Gog and Magog
Excerpt from the Lexham Bible Dictionary, the most advanced Bible dictionary.
Ruler (Gog) and kingdom (Magog) who waged war against Israel in Ezek 38–39. This power from the north, “Gog of Magog,” appears as two nations, “Gog and Magog,” who fight for Satan in Rev 20:8.
Lexham Bible Dictionary
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The Lexham Bible Dictionary
The Anchor Yale Bible Dictionary
MAGOG (PERSON) [Heb māgôg (מָגֹוג)]. In the Table of Nations (Gen 10:2) and the parallel genealogy in 1 Chr 1:5, Magog is one of the six grandsons of Noah through his son Japheth. Others of this line are associated with Asia Minor (Javan, Tubal, Meshech), so a location for Magog also in this area is
GOG (PERSON) [Heb gôg (גֹּוג)]. 1. A Reubenite, descended from Joel (1 Chr 5:4). Gog is second in the list of the sons, or descendants, of Joel. The list may represent a line of Reubenite chieftains (Ackroyd Chronicles Ezra Nehemiah TBC, 36). The name appears after Shemaiah and before Shimei. Others
Gog and Magog
GOG AND MAGOG [Heb gôg (גֹּוג) and magôg (מַגֹוג)]. Names of a ruler, Gog, and his land, Magog, in the Bible. Gog is the leader, in Ezekiel 38 and 39, of an invading army from “the uttermost parts of the north” who will attack Israel “in the latter years.” See GOG (PERSON) and MAGOG (PERSON). In language
Baker Encyclopedia of the Bible
Magog. Term employed only five times in the Bible, but significant because of its use in the well-known prophetic passages of Ezekiel 38; 39 and Revelation 20. In the register of nations in Genesis 10:2 (1 Chr 1:5), Magog was listed among the sons of Japheth, identifying both an individual and the nation
The International Standard Bible Encyclopedia, Revised
3. In Rev. 20:7f Satan is let loose and goes to the nations at the four corners of the earth, Gog and Magog, to muster his hosts for the final struggle against God. In Ezekiel the invasion of Gog occurs during the messianic age, while in Revelation it occurs just at the close of the millennium. In Ezekiel
Tyndale Bible Dictionary
MAGOG Term found only five times in the Bible but significant because of its use in the well-known prophetic passages of Ezekiel 38–39 and Revelation 20. In the register of nations in Genesis 10:2 (see also 1 Chr 1:5), Magog was listed among the sons of Japheth, identifying both an individual and the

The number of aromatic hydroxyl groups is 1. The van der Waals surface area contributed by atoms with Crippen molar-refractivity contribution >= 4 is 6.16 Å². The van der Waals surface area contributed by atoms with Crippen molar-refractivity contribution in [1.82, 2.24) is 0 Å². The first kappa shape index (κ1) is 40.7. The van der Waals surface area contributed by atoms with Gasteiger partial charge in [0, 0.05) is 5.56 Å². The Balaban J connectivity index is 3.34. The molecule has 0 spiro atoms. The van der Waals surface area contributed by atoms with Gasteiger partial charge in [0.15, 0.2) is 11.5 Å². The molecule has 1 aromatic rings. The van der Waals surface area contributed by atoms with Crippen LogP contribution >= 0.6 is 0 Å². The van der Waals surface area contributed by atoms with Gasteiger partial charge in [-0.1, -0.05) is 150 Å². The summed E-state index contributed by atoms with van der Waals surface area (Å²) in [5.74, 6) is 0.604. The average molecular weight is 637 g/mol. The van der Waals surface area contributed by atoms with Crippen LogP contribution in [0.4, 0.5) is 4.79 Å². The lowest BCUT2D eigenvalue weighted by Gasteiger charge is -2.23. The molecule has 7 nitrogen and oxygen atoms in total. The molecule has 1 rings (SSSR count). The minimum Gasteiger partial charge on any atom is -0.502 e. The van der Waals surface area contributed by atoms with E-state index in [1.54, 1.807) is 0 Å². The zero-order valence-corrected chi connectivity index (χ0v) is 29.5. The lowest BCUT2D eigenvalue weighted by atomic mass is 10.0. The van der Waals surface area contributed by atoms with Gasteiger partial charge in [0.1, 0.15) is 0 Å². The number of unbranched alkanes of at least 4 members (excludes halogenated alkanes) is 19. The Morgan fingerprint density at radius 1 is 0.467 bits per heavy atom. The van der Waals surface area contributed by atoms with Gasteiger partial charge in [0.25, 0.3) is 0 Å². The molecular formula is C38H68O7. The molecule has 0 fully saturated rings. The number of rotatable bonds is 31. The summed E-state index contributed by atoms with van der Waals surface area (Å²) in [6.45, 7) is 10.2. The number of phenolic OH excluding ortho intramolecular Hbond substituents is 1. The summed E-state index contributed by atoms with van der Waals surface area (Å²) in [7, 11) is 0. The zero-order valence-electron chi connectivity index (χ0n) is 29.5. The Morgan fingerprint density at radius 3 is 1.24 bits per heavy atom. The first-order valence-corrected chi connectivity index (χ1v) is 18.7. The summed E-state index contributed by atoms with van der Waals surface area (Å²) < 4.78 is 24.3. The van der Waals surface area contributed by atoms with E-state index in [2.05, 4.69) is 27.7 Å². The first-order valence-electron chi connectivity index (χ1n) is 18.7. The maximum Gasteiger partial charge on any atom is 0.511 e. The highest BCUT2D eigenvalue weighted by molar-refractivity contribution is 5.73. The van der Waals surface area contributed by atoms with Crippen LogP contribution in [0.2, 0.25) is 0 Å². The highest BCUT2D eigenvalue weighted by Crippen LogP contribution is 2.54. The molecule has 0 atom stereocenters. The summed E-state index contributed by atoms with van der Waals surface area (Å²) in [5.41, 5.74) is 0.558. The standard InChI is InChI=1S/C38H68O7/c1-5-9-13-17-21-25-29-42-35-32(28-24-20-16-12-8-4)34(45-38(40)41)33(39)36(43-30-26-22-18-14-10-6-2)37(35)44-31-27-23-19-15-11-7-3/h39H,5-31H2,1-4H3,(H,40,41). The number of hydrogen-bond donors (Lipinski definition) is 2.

The Wycliffe Bible Encyclopedia
GOG1. A Reubenite, son of Shemaiah (1 Chr 5:4).2. The prince of Meshech and Tubal (the Mushku and Tabali of the Assyrian inscriptions, Ezk 38:3). “Land of Magog” of Ezk 38:2 and “Magog” of Ezk 39:6 are probably incorrect since the former is not paralleled in 38:3 and the latter stands alone among several
MAGOG. A descendant of Japheth (Gen 10:2; 1 Chr 1:5). According to Ezk 38:2 a people whose territory will be ruled in a future time by Gog (q.v.); literally 38:2 reads, “set your face toward Gog of the land of the Magog …” Josephus (Ant. i.6.1) identified Magog as the Scythians, a savage, wandering people
The New Bible Dictionary, Third Edition
Gog and Magog
GOG AND MAGOG. In Ezk. 38:2 we are introduced to ‘Gog, of the land of Magog, the chief prince (av, rvmg., rsv; rv ‘prince of *Rosh’), of *Meshech and Tubal’. lxx understood Magog as a people, not a country. The only reasonable identification of Gog is with Gyges, king of Lydia (c. 660 bc)—Assyr. Gugu;
Eerdmans Dictionary of the Bible
Gog (Heb. gôg̱), MAGOG (māg̱ôg̱)A ruler and his land or people, portrayed as Israel’s apocalyptic foe.Magog appears in the Table of Nations (Gen. 10:2) as a son of Japheth. He is apparently also the eponymous ancestor of a people in Anatolia (cf. Magog’s “brothers,” whose names are attached to the
Eerdmans Bible Dictionary
Dictionary of Deities and Demons in the Bible
GOG גוגI. Gog (gwg) occurs as the name of a mysterious figure in Ezek 38–39. Its etymology is uncertain. A derivation from Sumerian gug (‘black spot’, ‘cornelian’, or ‘shining’, depending on the identification of the root) has been proposed (A. van Hoonacker, ZA 28  336), but is highly implausible.
Catholic Bible Dictionary
GOG Also Gog and Magog. The leader of Meshech and Tubal, from the land of Magog (Ezek 38:2). The word “Magog” is most likely derived from the Akkadian for “the land of Gyges (or Gog),” seen in the Table of Nations (Gen 10:2) and appearing (as in Ezekiel) with Meshech and Tubal. According to Ezek 38–39,
The Oxford Dictionary of the Christian Church
Gog and Magog